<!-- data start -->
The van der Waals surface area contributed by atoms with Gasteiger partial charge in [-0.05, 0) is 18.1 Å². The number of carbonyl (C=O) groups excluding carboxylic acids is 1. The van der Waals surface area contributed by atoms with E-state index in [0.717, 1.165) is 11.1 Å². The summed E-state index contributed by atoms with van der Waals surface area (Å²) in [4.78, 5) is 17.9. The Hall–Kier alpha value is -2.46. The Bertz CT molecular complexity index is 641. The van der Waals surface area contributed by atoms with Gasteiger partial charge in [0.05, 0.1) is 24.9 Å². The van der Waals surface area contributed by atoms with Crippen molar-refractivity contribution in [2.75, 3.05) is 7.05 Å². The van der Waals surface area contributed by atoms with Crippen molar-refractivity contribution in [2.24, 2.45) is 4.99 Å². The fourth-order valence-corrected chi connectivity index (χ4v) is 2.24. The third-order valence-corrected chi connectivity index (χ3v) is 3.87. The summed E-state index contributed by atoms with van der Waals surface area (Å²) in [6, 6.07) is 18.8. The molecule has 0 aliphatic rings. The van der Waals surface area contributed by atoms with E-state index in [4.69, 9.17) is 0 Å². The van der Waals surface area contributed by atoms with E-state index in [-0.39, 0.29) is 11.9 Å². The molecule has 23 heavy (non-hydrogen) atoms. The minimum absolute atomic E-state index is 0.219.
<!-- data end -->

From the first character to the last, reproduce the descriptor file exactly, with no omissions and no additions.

The van der Waals surface area contributed by atoms with Gasteiger partial charge in [-0.05, 0) is 18.1 Å². The number of carbonyl (C=O) groups excluding carboxylic acids is 1. The van der Waals surface area contributed by atoms with E-state index in [0.717, 1.165) is 11.1 Å². The summed E-state index contributed by atoms with van der Waals surface area (Å²) in [4.78, 5) is 17.9. The Hall–Kier alpha value is -2.46. The Bertz CT molecular complexity index is 641. The van der Waals surface area contributed by atoms with Gasteiger partial charge in [0.05, 0.1) is 24.9 Å². The van der Waals surface area contributed by atoms with Crippen molar-refractivity contribution in [2.75, 3.05) is 7.05 Å². The van der Waals surface area contributed by atoms with Crippen molar-refractivity contribution in [2.24, 2.45) is 4.99 Å². The fourth-order valence-corrected chi connectivity index (χ4v) is 2.24. The third-order valence-corrected chi connectivity index (χ3v) is 3.87. The summed E-state index contributed by atoms with van der Waals surface area (Å²) in [6, 6.07) is 18.8. The molecule has 0 aliphatic rings. The van der Waals surface area contributed by atoms with E-state index in [4.69, 9.17) is 0 Å². The van der Waals surface area contributed by atoms with E-state index in [-0.39, 0.29) is 11.9 Å². The molecule has 23 heavy (non-hydrogen) atoms. The minimum absolute atomic E-state index is 0.219.